Many employers often question what recourse is available when faced with the destruction or alteration of company data by former employees. This question is made more complicated when employees use their own personal computer for work. In addressing this issue, the U.S. District Court for the Northern District of Illinois, Eastern division held that an employee's use of her personal computer to delete e-mails on her employer's computer servers may support an unauthorized access claim under the Computer Fraud and Abuse Act, 18 U.S.C. § 1030 (“CFAA”).
Plaintiffs, a group of real estate companies, allege that several of their former employees, on company resources and company time, founded a competing business and stole customers. Plaintiffs claim that one of the defendants told the others to delete e-mails related to their “scheme”, and then delete them again from the “deleted items” folder. This “hard delete” made the files hard to retrieve.
Defendants sought to dismiss the CFAA claims. Specifically, defendants claimed that “unauthorized access” is impossible because the individual defendant had used her own personal computer for work, and plaintiffs thus lost nothing when she left with it. Although defendants cited to no cases, some District Courts (Keystone Fruit Marketing, Inc. v. Brownfield) have concluded that using one’s personal computer will not support a CFAA unauthorized access claim. Here, the Court found that the CFAA appears to prohibit damaging (not accessing) a computer without authorization and the definition of “protected computer” does not specify whose computer it must be. While the Court ultimately dismissed plaintiffs’ claim as not sufficiently alleged, the Court did rule that plaintiffs may be able to make out a claim against the individual defendant by showing that she impermissibly destroyed files or other data belonging to them.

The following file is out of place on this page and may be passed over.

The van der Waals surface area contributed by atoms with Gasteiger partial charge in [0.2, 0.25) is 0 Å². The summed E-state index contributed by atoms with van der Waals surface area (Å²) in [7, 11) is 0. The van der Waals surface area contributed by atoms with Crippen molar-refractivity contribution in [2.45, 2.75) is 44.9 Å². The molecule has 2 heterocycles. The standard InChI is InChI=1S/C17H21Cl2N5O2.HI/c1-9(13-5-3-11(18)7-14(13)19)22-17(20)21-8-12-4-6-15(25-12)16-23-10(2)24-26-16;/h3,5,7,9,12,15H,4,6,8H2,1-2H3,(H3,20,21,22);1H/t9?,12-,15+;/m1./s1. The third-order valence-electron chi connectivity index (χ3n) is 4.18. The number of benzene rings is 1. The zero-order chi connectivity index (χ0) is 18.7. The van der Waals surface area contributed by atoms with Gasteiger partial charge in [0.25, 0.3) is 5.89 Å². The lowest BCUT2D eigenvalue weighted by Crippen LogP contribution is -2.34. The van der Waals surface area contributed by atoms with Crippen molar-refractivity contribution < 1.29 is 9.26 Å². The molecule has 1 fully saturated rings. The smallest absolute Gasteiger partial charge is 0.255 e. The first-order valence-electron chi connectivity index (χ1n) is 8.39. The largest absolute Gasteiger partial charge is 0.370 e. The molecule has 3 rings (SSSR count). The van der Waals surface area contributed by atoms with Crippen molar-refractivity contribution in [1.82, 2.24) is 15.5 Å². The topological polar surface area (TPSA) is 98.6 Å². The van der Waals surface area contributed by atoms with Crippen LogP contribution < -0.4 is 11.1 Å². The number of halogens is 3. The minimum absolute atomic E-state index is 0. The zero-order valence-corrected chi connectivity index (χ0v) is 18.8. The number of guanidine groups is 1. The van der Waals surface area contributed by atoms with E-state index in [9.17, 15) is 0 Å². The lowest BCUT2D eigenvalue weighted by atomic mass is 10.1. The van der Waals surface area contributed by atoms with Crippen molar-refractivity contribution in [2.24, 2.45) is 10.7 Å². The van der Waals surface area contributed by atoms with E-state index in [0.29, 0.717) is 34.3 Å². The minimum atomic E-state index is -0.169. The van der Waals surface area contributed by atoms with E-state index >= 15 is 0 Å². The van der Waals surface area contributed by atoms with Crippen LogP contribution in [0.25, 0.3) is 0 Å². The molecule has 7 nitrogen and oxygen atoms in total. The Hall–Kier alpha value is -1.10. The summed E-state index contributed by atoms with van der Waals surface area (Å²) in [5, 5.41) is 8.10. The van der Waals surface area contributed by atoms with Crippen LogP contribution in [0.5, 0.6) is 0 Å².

Companies must be aware of jurisdictional nuances as they strive to protect themselves. Stay tuned as we address similar issues in an upcoming series of posts!